Adrian Weckler: Five things I learned from Dell EMC World in Las Vegas
With over 13,000 people and several big Irish companies attending, Dell EMC World is one of the biggest company tech conferences of the year.
Here are five things Adrian Weckler has learned so far from Michael Dell and other senior executives.
1. Ireland is still very well regarded by Michael Dell and other top executives
“I love Ireland,” Michael Dell told Independent.ie last night over an after-conference drink. He’s not the only one.
Howard Elias, the company’s president of services and IT, told Independent.ie that the company would be sustaining its investment in Ireland for the foreseeable future, with a possibility of increasing it. Elias was especially complimentary about Ireland’s most senior executives.
Aongus Hegarty, president of Dell EMC Emea came in for special praise. This is significant. The klout of regional executives among the top brass is important for the overall health and sustainability of those regional operations.
(For more from Michael Dell and Howard Elias, see the business section of Independent.ie on Thursday.)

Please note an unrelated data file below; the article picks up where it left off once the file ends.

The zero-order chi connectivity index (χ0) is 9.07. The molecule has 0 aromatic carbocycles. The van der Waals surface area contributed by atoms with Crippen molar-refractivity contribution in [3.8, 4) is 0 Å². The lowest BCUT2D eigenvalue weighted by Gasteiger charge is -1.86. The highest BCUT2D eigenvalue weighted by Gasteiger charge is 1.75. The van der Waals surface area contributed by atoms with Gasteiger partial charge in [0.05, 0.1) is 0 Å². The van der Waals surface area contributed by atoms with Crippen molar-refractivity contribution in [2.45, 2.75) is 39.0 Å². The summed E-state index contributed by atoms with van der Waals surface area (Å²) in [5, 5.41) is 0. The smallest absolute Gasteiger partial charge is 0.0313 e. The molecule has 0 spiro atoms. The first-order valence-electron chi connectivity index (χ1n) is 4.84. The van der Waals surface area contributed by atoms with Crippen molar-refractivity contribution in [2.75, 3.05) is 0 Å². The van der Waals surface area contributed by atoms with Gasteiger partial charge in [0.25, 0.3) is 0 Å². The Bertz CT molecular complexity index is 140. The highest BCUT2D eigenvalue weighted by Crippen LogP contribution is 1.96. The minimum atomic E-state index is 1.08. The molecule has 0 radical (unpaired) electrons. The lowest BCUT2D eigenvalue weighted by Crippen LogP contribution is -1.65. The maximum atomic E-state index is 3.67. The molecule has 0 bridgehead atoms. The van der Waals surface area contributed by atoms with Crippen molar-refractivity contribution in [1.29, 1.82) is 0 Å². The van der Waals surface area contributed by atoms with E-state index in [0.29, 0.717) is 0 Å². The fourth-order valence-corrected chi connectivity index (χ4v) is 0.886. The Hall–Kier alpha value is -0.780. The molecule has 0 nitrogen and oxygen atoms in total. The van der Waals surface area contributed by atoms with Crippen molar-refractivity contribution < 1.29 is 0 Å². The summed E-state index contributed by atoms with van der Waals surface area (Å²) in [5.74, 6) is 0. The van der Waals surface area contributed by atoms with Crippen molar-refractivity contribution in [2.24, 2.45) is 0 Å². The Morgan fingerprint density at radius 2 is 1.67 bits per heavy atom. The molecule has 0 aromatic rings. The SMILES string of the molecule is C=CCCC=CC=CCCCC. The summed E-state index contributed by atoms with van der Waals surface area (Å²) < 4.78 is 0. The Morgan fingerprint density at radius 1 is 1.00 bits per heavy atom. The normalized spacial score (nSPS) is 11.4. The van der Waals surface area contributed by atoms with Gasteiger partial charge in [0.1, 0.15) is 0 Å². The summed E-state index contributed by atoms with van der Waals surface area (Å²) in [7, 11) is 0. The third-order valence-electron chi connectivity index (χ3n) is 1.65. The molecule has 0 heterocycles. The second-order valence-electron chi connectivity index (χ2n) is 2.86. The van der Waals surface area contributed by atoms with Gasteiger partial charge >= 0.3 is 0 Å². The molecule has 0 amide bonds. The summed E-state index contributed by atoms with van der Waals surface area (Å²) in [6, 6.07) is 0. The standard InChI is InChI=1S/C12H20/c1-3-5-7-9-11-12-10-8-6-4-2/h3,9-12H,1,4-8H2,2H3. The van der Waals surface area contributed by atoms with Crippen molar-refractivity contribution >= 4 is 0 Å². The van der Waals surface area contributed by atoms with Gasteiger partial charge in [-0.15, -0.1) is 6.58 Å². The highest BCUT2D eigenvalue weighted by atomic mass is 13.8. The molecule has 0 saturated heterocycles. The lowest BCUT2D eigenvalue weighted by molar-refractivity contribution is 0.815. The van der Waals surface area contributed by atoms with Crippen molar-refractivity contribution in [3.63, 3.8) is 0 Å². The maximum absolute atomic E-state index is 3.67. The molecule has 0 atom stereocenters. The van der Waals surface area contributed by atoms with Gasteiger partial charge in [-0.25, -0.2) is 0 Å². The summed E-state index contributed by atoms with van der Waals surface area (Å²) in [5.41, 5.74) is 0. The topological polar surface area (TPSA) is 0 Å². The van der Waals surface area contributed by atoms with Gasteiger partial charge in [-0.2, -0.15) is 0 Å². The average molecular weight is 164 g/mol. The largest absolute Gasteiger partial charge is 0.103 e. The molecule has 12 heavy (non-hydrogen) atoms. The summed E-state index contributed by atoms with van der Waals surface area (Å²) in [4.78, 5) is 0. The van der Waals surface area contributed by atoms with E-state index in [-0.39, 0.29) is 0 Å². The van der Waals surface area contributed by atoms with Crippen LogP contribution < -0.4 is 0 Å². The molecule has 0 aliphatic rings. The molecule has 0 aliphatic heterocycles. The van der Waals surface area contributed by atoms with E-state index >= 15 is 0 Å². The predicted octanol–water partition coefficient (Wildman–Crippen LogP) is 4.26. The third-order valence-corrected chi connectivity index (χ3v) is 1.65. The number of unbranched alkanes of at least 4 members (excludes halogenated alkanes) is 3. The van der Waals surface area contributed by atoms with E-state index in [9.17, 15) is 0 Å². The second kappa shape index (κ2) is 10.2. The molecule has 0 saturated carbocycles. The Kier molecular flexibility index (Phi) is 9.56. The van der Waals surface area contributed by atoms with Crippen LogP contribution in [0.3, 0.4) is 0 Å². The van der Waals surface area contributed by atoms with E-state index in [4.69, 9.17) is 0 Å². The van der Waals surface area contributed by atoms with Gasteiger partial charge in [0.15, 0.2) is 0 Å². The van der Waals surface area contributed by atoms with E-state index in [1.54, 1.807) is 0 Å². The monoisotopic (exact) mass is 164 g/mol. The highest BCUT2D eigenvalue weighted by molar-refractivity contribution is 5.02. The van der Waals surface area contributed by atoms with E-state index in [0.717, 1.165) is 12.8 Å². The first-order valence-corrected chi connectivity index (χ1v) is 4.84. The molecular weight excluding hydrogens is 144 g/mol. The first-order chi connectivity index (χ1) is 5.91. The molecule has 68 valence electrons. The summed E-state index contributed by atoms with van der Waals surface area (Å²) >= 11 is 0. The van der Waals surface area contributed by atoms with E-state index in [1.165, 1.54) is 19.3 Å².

2. Company briefings are more revealing than publicly-traded rivals
Ever since Michael Dell took Dell private three years ago, the company has flourished.
With no more hedge-fund managers tutting at them every three months, company planners are free to trade a longer view. At Dell EMC World, some of them gave pretty deep insights on basic strategies. For example, Dell chief financial officer Tom Sweet candidly shared the company’s motivations as to growth criteria. Dell won’t, he said, pursue profit less growth as companies such as Amazon do. That might worry traders, but Dell executives clearly feel they have a better inside track on how the market will develop.
3. Dell EMC is willing to eat its own lunch to stay ahead
One of the bigger announcements of this Dell EMC World is the deepening of pay-as-you-go IT options for Dell’s customers. On the face of it, this seems risky as it gives companies more leeway to change away from Dell.
It could also lighten revenue in the short term. But Dell believes that taking the risk is a sign of its strength. Its executives say that businesses are looking for these pay-as-you-go options and it can afford to diversify its business model.
4. There are less men in suits, but it’s still the rule
Of all the big tech company conferences, Dell and Microsoft are the two where middle-aged blokes in suits prevail most. This year, there is a little more diversity noticeable.
But it’s pretty clear that enterprise technology is still a man’s world.
5. Brits are starting to run some of the upper echelons of Dell EMC
At least half the senior executives on stage in Las Vegas are UK executives.
This includes Dell EMC president David Goulding, chief marketing officer Jeremy Burton and Stella Low, senior vice president for global communications.
There were more British accents at senior sessions than American ones.